Zen in Paris
|Language of origin
‘Zen in Paris’ is a book of teachings by Zen Master Philippe Rei Ryu Coupey. It was compiled by one of his close disciples from oral teachings given, for a large part, in the Paris and Seine Zen dojos over several years.
These days, the quest for something deeper than the superficial consumerist lives that surround us is becoming more imperative for many people. While books can guide people’s search for methods of practice to find that depth, there are many publications which allow sincere practices to become side-lined by the parallel quest to make it easy for ourselves. This can so often leave practice through the body ignored in favour of the intellect or imaginary ideas that are more comfortable.
In this book Rei Ryu never allows the basic physical practice of Zen, zazen, to take second place. Therefore, while he is addressing the layperson in very everyday language, placing this ancient practice into a modern context, he does not enable some of the recent misconstrued ideas about Zen to find their way into this text.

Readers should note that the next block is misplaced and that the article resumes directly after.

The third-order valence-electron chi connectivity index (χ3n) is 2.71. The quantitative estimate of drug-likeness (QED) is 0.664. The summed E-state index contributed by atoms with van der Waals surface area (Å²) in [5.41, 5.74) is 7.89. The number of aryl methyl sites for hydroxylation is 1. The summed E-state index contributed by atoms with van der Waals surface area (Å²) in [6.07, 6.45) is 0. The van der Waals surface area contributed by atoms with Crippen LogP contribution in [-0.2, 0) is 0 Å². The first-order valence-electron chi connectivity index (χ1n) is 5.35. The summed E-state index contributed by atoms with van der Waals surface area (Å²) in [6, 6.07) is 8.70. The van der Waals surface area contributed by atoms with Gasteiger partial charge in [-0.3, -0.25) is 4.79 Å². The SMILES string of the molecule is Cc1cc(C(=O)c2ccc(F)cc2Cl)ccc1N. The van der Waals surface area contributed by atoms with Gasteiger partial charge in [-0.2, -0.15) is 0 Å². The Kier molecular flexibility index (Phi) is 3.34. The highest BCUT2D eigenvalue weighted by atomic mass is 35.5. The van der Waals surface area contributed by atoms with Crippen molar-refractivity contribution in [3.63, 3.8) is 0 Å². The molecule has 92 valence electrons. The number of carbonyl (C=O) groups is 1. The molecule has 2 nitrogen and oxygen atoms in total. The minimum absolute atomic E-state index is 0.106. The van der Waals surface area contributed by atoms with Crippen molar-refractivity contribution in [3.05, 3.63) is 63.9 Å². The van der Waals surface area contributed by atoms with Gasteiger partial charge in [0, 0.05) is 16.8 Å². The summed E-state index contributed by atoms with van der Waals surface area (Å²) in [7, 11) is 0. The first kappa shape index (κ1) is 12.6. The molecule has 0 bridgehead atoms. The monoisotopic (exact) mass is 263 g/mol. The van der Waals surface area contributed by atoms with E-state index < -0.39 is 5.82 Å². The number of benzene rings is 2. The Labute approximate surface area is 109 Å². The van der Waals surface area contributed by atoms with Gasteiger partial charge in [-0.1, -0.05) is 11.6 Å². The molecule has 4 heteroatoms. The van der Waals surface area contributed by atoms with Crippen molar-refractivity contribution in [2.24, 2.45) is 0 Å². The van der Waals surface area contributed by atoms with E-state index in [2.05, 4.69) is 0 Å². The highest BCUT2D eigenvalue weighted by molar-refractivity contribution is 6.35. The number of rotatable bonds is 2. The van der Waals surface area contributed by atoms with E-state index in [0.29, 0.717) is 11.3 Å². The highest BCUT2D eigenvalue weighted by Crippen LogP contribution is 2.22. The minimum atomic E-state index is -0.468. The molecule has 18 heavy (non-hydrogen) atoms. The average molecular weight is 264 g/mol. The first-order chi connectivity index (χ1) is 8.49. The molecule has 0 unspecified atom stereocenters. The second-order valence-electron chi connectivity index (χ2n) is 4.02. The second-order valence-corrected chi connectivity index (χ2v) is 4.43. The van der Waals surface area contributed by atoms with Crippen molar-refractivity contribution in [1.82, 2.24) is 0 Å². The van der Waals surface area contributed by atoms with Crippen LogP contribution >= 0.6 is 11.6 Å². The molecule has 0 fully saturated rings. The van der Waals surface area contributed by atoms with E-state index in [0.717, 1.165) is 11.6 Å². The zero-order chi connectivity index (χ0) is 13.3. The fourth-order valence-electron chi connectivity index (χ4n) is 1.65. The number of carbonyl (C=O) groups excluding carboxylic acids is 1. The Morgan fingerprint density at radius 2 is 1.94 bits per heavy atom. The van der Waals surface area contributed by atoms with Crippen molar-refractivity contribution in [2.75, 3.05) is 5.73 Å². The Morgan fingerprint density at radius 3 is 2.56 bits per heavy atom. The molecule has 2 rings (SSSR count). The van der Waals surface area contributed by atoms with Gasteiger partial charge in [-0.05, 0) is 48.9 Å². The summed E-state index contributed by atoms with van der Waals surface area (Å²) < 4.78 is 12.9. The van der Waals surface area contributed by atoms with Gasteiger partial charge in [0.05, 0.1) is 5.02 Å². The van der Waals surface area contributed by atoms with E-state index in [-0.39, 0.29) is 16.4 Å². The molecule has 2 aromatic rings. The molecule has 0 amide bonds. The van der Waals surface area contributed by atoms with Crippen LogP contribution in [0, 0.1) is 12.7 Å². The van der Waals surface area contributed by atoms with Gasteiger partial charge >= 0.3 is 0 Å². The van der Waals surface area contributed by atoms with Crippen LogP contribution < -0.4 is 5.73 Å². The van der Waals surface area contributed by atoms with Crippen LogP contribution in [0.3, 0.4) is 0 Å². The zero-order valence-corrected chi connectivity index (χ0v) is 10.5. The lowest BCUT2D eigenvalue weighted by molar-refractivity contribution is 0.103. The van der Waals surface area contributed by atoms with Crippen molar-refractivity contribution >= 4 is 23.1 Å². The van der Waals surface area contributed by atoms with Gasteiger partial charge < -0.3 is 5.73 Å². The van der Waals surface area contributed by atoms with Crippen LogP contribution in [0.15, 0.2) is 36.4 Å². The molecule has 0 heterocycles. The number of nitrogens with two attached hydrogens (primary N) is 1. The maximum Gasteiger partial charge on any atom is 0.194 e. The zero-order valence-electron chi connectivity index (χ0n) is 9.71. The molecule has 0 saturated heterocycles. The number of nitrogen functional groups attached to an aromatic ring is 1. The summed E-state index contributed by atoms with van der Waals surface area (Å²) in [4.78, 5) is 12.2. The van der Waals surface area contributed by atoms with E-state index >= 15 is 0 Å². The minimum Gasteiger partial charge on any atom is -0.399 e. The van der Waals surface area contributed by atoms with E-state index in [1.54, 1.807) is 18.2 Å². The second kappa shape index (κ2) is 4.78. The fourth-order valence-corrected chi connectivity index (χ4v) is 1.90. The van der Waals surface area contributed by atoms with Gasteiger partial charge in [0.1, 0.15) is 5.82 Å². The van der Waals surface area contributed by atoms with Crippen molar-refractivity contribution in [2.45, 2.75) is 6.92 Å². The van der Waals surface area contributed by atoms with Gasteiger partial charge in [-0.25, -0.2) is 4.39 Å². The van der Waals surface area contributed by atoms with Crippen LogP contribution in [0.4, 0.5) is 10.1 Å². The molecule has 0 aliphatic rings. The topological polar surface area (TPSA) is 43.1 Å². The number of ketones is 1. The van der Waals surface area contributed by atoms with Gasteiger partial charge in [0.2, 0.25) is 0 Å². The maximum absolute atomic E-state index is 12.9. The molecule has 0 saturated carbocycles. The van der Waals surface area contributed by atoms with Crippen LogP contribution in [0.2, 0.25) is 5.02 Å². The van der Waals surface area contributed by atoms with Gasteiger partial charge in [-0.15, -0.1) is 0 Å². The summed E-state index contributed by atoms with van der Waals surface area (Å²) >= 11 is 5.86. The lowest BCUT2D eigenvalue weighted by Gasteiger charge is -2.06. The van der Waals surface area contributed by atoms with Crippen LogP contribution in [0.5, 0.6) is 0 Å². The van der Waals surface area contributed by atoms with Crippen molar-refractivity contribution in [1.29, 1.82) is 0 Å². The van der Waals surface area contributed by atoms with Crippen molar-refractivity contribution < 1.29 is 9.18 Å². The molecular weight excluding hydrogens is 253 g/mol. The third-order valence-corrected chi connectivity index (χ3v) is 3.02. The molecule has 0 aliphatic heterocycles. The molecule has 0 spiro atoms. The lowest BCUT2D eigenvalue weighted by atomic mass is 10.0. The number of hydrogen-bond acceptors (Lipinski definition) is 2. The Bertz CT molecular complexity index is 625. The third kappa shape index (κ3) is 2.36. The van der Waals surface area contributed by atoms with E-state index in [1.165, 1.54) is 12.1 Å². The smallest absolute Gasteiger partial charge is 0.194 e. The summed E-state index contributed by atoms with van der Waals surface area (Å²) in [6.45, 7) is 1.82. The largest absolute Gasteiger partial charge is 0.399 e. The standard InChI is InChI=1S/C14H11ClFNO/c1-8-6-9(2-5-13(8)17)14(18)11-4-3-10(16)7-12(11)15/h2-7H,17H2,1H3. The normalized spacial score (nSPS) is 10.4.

It is a straightforward book about a practice which is “simple, but not easy” as Rei Ryu’s master Taisen Deshimaru used to say. It takes many of the different aspects which arise when embarking upon Zen practice, and chapter by chapter gives us the freshness of Rei Ryu’s expression of that aspect. In this way both beginners and experienced practitioners can use this book as ‘friend along the Way’, clarifying some of the questions that may arise from one’s practice. It does not give us doctrines or suggest outcomes, but emphasises the simple continuity of following this practice of zazen in our daily lives, not for “health, wealth or well-being”, but for the freedom we discover by touching something which is already deep within ourselves.